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Release: Jan. 7, 2000

T.S. Monk celebrates the jazz genius of his dad, Thelonious Monk

IOWA CITY, Iowa -- Drummer T.S. Monk will celebrate the jazz legacy of his father, the legendary pianist and composer Thelonious Monk, in "Monk on Monk" at 8 p.m. Saturday, Jan. 22 in Hancher Auditorium on the University of Iowa campus.

The "Monk on Monk" concert in Hancher -- presented as part of Martin Luther King Jr. Week at the UI -- follows up on the 1998 "Monk on Monk" CD, which was honored as "Record of the Year" in the New York Jazz Awards and was "Jazz Album of the Year" in the readers' poll of Downbeat magazine.

Reviewing a "Monk on Monk" concert, Don Heckman wrote in the Los Angeles Times: "Good stuff, all of it, with almost every number underscoring and confirming the breadth and scope of Monk's creative imagination. Not only did he compose music filled with instantly recognizable themes, but he did so in a startling array of styles. . . . Perhaps most of all, there was an utter individuality to all of it, never leaving the slightest doubt that this was Monk's music. . . Somewhere, one suspects, Monk -- who died in 1982 at 64 -- was listening, doing his trademark little dance, happily grooving with the music."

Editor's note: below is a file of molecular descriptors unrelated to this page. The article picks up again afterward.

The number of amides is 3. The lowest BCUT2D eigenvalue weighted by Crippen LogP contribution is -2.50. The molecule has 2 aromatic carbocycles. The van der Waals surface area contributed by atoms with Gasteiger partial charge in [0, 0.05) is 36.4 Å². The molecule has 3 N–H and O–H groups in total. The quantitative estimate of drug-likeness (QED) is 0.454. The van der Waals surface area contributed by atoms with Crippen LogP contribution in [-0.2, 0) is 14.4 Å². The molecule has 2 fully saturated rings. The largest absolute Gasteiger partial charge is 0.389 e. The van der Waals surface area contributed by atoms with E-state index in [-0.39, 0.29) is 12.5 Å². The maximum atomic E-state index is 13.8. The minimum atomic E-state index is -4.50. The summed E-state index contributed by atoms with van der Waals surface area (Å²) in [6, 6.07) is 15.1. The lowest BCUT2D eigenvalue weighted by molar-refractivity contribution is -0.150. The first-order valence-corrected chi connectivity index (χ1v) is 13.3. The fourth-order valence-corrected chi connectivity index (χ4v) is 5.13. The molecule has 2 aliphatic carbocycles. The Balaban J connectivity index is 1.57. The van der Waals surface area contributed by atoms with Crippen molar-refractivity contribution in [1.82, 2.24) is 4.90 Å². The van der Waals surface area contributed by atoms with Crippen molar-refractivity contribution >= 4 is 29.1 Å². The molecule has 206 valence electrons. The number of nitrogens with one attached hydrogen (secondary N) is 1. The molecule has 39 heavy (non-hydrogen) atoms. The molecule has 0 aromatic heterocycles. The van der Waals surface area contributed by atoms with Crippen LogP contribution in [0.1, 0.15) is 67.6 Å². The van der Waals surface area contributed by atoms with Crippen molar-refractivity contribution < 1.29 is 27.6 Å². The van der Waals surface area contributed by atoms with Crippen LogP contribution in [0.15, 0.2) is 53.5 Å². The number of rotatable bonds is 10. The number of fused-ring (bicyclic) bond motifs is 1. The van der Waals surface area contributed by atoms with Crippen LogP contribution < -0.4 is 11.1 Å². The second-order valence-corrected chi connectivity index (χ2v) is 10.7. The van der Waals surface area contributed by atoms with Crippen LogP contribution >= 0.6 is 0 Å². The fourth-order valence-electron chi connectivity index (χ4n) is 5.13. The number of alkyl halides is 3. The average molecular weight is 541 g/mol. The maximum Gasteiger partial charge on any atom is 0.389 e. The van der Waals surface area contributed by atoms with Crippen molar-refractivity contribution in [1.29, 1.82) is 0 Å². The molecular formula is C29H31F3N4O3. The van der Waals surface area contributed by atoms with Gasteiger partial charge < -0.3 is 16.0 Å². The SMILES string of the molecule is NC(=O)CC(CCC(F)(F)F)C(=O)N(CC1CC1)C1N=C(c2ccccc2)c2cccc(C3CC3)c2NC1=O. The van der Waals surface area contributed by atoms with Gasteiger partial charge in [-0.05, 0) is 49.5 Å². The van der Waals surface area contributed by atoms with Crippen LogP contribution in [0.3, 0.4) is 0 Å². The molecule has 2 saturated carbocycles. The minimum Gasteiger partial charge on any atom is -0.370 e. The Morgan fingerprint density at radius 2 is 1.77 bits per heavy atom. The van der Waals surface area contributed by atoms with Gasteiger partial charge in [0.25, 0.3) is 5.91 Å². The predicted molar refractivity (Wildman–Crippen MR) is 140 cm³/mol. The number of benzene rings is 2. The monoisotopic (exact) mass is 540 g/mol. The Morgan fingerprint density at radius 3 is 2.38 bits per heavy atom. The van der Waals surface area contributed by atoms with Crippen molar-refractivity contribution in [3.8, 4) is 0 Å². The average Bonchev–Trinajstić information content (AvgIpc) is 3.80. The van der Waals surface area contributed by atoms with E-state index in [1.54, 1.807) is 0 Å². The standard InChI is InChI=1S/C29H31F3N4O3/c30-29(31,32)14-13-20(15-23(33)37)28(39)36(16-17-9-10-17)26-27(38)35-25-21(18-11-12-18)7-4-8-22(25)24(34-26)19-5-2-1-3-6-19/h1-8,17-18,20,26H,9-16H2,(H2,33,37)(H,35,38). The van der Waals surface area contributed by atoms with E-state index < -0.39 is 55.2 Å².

Thelonious Sphere Monk is recognized as one of the most influential figures in the history of jazz. He was one of the architects of bebop and his impact as a composer and pianist has had an influence on virtually every genre of music.

Thelonious Monk began piano lessons as a young child and by the age of 13 he had won the weekly amateur contest at the Apollo Theater so many times that he was barred from entering. At the age of 19, Monk joined the house band at Minton's Playhouse in Harlem, where along with Charlie Parker, Dizzy Gillespie and a handful of other players, he developed the style of jazz that came to be known as bebop. "Round Midnight" and other Monk compositions served as vehicles for these soloists' musical ideas.

In 1947, Monk made his first recordings as a leader for the Blue Note label. These albums are some of the earliest documents of his unique compositional and improvisational style, both of which employed unusual repetition of phrases, an offbeat use of space and joyfully dissonant sounds.